Accreting Compact Objects

My main research area focuses on accreting compact objects - binary systems consisting of a stellar remnant of some decription (either a white dwarf, neutron star or black hole) accreting matter from a normal (usually main sequence) star. My research can be subdivided into studies of low-mass X-ray binaries (LMXBs; containing a neutron star or black hole), and accreting white dwarfs (AWDs; often known as cataclysmic variables).

To accomplish my research, I employ a variety of analysis techniques, ranging from X-ray spectroscopy and imaging, to photometry and spectroscopy in the optical and infrared bands. I am also interested in timing analysis and owe a great debt to open source software such as Stingray that make learning such techniques easy and accessible. Astropy has also been a huge help throughout my career.

Low-Mass X-ray Binaries

During my PhD I spent the majority of my time studying LMXBs, focusing in particular on such systems as Swift J1753.5-0127 and V404 Cygni. These exhibit transient outbursts, characterised by a huge increase in flux, followed by a gradual decay on varying timescales of days to months.

Artist's impression of an X-ray binary: Material from the companion star forms an accretion disk around the compact object which emits across the electromagnetic spectrum. We also see collimated jets emanating from close to the compact object. (Image Credit: R. Hynes)

After finishing my PhD, my research started to branch out and I became more involved with studies of poorly understood subsets of accreting binaries. Most X-ray transients (such as the two mentioned above) exhibit peak X-ray luminosities of ≳1036 erg s-1. However, a fainter class of X-ray sources known as Very Faint X-ray Transients (VFXTs) display lower peak luminosities of ∼1034-36 erg s-1 exists, which are relatively understudied compared to their more luminous counterparts.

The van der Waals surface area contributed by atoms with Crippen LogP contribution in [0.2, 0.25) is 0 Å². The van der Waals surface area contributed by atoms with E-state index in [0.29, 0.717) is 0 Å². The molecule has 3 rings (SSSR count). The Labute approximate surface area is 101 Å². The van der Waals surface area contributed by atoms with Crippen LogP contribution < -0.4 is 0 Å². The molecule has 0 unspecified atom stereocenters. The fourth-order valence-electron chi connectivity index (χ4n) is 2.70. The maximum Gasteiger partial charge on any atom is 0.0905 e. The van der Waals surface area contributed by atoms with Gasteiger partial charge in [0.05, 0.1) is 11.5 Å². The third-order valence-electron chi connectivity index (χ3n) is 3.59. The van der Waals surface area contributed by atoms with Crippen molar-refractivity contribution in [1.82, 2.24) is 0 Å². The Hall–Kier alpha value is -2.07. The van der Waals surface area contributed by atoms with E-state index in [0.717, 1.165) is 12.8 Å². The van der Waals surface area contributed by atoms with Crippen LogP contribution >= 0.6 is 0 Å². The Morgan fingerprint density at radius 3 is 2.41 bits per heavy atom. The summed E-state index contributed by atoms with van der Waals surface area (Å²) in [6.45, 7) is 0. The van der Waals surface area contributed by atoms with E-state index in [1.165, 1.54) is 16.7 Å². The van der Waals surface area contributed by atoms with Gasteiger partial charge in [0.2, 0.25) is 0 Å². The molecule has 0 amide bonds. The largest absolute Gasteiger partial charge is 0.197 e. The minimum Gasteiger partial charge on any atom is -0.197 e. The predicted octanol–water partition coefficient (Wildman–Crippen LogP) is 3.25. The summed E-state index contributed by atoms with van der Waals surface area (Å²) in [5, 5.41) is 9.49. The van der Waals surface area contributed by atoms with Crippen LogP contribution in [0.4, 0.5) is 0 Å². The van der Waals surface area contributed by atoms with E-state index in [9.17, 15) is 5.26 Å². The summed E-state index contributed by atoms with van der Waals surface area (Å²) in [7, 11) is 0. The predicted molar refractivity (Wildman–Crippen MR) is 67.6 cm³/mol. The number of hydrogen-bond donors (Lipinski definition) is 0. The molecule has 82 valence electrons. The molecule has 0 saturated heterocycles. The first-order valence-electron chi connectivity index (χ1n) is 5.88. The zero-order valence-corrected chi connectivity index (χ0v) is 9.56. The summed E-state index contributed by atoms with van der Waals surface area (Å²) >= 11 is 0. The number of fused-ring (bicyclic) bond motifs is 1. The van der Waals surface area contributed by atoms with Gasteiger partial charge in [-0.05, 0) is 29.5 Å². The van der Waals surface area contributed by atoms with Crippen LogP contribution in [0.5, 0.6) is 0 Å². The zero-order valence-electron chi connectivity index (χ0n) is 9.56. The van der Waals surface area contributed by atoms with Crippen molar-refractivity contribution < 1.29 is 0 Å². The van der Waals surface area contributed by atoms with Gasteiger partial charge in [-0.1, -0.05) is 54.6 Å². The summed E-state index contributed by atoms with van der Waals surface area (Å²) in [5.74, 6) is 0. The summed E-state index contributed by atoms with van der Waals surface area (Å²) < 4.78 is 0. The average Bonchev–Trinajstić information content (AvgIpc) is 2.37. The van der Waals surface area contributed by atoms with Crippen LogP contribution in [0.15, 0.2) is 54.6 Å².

A collaboration which I am part of initiated the Swift Bulge Survey, a biweekly X-ray survey of the Galactic bulge with the Neil Gehrels Swift Observatory, in order to detect new and known VFXTs, characterize their variability, and derive their natures. Near infrared follow-up (led by myself) of sources detected in the survey revealed that binaries containing (sub)giant stars may make a substantial contribution to the VFXT population. See my recent paper on some of our results from the survey.

Accreting White Dwarfs

Aside from neutron stars and black holes, I also have a keen interest in AWDs, in particular, a subclass of them called magnetic cataclysmic variables. These systems consist of white dwarfs accreting material onto their poles from their companions along magnetic field lines. The infalling plasma forms a standing shock above the surface of the white dwarf, with a temperature directly related to its mass.

Artist’s impression of a magnetic cataclysmic variable: Material from the companion star flows towards the hot white dwarf and forms an accretion disk. The magnetic field of the white dwarf is strong enough to disrupt the innermost regions of the disk, forcing the material to flow along the magnetic field lines on to the poles of the white dwarf. (Image Credit: Julie Bauschardt)

Modelling of the X-ray spectrum enables us to derive the mass of the white dwarf. I was the PI of a ~1 Ms Legacy Survey of magnetic CVs with the NuSTAR hard X-ray telescope. This survey allowed us to derive the mass distribution of magnetic white dwarfs and draw comparisons to single white dwarfs and non-magnetic CVs, which has important consequences for theories of accretion-nova cycles as well as binary evolution. See our latest paper on the survey here, and the related NuSTAR news item.